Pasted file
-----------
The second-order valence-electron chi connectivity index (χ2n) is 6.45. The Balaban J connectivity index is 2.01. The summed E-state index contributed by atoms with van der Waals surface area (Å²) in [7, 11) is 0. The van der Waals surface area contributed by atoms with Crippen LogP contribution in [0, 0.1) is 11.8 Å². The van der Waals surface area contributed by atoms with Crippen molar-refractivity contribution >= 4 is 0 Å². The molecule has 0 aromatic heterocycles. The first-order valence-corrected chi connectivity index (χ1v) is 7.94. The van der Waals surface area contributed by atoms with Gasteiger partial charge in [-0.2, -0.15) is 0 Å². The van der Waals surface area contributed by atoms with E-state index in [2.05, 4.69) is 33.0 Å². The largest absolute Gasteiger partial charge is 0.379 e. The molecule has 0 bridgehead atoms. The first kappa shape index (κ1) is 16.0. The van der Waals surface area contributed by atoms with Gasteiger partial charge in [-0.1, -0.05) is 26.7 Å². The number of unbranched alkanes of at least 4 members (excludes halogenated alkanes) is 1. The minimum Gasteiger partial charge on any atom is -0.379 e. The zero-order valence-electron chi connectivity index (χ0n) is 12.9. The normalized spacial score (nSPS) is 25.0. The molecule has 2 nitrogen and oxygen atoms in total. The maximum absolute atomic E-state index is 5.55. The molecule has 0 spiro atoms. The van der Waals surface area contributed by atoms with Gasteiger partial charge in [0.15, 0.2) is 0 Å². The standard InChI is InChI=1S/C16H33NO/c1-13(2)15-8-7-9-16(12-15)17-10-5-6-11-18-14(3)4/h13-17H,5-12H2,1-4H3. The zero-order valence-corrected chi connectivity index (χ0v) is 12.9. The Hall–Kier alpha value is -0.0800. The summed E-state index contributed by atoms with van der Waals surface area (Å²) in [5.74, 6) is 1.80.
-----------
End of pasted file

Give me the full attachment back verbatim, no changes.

The second-order valence-electron chi connectivity index (χ2n) is 6.45. The Balaban J connectivity index is 2.01. The summed E-state index contributed by atoms with van der Waals surface area (Å²) in [7, 11) is 0. The van der Waals surface area contributed by atoms with Crippen LogP contribution in [0, 0.1) is 11.8 Å². The van der Waals surface area contributed by atoms with Crippen molar-refractivity contribution >= 4 is 0 Å². The molecule has 0 aromatic heterocycles. The first-order valence-corrected chi connectivity index (χ1v) is 7.94. The van der Waals surface area contributed by atoms with Gasteiger partial charge in [-0.2, -0.15) is 0 Å². The van der Waals surface area contributed by atoms with E-state index in [2.05, 4.69) is 33.0 Å². The largest absolute Gasteiger partial charge is 0.379 e. The molecule has 0 bridgehead atoms. The first kappa shape index (κ1) is 16.0. The van der Waals surface area contributed by atoms with Gasteiger partial charge in [-0.1, -0.05) is 26.7 Å². The number of unbranched alkanes of at least 4 members (excludes halogenated alkanes) is 1. The minimum Gasteiger partial charge on any atom is -0.379 e. The zero-order valence-electron chi connectivity index (χ0n) is 12.9. The normalized spacial score (nSPS) is 25.0. The molecule has 2 nitrogen and oxygen atoms in total. The maximum absolute atomic E-state index is 5.55. The molecule has 0 spiro atoms. The van der Waals surface area contributed by atoms with Gasteiger partial charge in [0.15, 0.2) is 0 Å². The standard InChI is InChI=1S/C16H33NO/c1-13(2)15-8-7-9-16(12-15)17-10-5-6-11-18-14(3)4/h13-17H,5-12H2,1-4H3. The zero-order valence-corrected chi connectivity index (χ0v) is 12.9. The Hall–Kier alpha value is -0.0800. The summed E-state index contributed by atoms with van der Waals surface area (Å²) in [5.74, 6) is 1.80.